One summer, their father is appointed a defence lawyer for a black man named Tom who is accused of raping a white girl. So the city gets divided into two factions – one who want Tom to be punished by death and another who want a fair trial for him. Scout and Jem are heckled at school by some of their classmates as children of “nigger lover” which was meant to be derogatory. Atticus’s strong resolve and the values that he’s instilled in his children are the things that take them through the whole ordeal. Even after Atticus proves in the court with his arguments that Tom was innocent and was being framed, the jury turns a blind eye and decide upon a death sentence for Tom. (It’s pointed out in the novel that even though the jury (all whites – of course) didn’t act fairly, they deliberated for quite some time before awarding the sentence – which means that at least one member of the jury did feel that it was not justice – which was a big step in those times.)

My recommendation – read the novel to get the full picture and what happens besides what I’ve writte. It’s too good a book to be missed.

Now let me tell you what made me find it significant to get this book after having attended the lecture on Gandhiji’s work. What Gandhiji started as a social reform – bringing the downtroddens of Indian society into the mainstream – whom he named “Harijan” (People of God) – was faced with similar antagonism as what was faced by people in the US supporting the cause of giving equal rights to blacks. Even so many years after the civil war and abolition of slavery in the US, people were prejudiced against blacks. At one point Scout innocently asks her brother that why one of her teachers Miss Gates, condemns the extremities inflicted upon Jews by Hitler, but supports “teaching a lesson to the blacks” or else “next thing they think they can do is marry us!”.
In India one can see the parallel. The social reform was brought so many years back but still people have a kind of pride on belonging to the so called “upper caste”. (Probably I’d see one difference here that politicians have played this caste card many times to win the elections – they’ve never let the common people forget the differences. I won’t say that people should understand it themselves because I know that “thinking” is a very difficult thing to do. It makes you uncomfortable and question so many things around you that it’ll become almost impossible to live in a society! That’s not everyone’s cup of tea. In general, people want a simple life – it’s easy to follow the established “ways of living” in the name of “culture”, than to create your own ways which some people might even call “a deterioration of values”!
Nonetheless, I still have hope that there would always be common people who stand up for the right causes. Real heroes come out of the ordinary, rather than being catapulted from space!

Great Stories

Yesterday night I finished reading the good old classic “David Copperfield”.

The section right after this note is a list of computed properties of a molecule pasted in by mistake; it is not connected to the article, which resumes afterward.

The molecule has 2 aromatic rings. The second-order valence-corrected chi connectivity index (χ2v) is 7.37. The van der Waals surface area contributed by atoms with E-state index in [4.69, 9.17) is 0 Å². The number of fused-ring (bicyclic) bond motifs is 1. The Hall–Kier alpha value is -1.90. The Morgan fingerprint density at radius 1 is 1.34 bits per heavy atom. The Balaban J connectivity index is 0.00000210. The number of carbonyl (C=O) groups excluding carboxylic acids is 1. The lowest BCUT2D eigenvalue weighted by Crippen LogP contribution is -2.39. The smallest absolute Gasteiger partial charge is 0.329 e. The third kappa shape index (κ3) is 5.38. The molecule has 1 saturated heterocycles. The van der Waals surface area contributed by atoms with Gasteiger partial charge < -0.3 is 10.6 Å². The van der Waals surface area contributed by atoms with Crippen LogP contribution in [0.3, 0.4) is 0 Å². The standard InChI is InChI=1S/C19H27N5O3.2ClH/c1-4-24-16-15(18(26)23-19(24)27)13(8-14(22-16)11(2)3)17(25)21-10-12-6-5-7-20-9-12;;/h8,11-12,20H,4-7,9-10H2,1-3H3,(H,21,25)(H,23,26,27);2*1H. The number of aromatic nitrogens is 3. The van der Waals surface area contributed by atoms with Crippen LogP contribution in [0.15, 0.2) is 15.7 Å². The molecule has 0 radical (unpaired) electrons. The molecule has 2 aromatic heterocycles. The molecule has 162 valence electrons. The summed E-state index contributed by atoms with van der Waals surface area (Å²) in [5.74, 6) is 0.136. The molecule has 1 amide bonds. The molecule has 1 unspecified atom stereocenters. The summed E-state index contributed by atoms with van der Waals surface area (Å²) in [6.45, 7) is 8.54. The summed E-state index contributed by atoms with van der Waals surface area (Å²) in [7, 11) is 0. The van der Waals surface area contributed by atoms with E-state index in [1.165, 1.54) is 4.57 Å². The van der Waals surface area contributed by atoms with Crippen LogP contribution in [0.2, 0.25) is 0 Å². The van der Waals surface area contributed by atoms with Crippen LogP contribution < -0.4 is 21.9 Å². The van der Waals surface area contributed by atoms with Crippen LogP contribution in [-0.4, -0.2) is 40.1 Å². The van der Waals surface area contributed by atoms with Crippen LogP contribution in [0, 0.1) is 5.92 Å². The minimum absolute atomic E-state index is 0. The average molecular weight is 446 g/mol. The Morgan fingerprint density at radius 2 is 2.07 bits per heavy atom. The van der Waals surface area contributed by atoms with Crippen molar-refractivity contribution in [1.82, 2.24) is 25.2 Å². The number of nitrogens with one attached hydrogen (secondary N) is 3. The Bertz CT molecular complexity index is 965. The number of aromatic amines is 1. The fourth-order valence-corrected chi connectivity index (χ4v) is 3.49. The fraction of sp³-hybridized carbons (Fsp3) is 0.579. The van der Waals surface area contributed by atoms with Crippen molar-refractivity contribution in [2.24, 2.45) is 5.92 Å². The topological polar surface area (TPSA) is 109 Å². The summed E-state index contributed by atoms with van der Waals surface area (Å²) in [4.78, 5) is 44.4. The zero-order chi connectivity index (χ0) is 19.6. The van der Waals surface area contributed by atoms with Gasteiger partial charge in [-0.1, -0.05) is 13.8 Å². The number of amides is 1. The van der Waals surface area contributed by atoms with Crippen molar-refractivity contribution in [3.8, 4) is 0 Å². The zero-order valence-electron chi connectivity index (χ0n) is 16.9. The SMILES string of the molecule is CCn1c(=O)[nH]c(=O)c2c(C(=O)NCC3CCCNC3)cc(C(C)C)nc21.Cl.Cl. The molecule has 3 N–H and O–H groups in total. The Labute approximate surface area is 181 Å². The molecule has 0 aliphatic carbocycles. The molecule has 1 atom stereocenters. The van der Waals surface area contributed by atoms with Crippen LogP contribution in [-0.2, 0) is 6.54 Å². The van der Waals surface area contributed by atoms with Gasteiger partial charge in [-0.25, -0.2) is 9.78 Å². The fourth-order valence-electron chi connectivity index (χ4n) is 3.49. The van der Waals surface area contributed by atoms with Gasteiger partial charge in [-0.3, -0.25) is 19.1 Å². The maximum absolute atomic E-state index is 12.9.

I had read that story as a child, in the 6th standard – in a book belonging to the series “Great Stories in Easy English” abridged by S.E. Paces.
I loved the story of the boy who was orphaned and then adopted by his father’s aunt and who made a man out of himself through his hard work, battling all the miseries life threw in his way.
So when I started on the real book a week back, I was expecting more or less reading the same thing except may be more dialogues and more philosophical ideas. But what I had in store was much more than what I had expected.
I am so glad that I read this at a time when I was more experienced in life about the shortcomings of the human nature and to accept the characters of the story as they were without being judgemental. Bless you S.E.Paces that you didn’t tell me then so many things like – what would Steerforth do in his restlessness, what would the innocent “Little Emily” do after she said “yes” to Ham, how would the Murdstones destroy one more young woman, why would Dr. Strong and Annie suffer for so many years, what heartbreak and pain would Mr. Peggotty go through..
Had I been exposed to all that then, may be I would have judged the people but now, I could understand the “first mistaken impulse of an undisciplined heart”, the pain of an innocent heart on having betrayed someone, the woman who loved someone all her life – even at the time when he came to her to tell her about the woman he fell in love with. The meanness of people like the Murdstones, the Heeps, the Jack Meldon versus the goodness of people like the Peggottys, Agnes, the good heart behind the weirdness of Miss Trotwood – all that was so beautifully put by that great author whom we call Dickens – that one does not feel at all that the story was set in a time so long before – it could be the story of this day and age, if you just replace the props. The human nature still has the same variety of emotions, the same old impulses, the same fallacies. You can relate to the characters – just look around yourself and you would find them in one or the other person you are acquainted with!
All in all, it was a good read. May be someday I would read it again.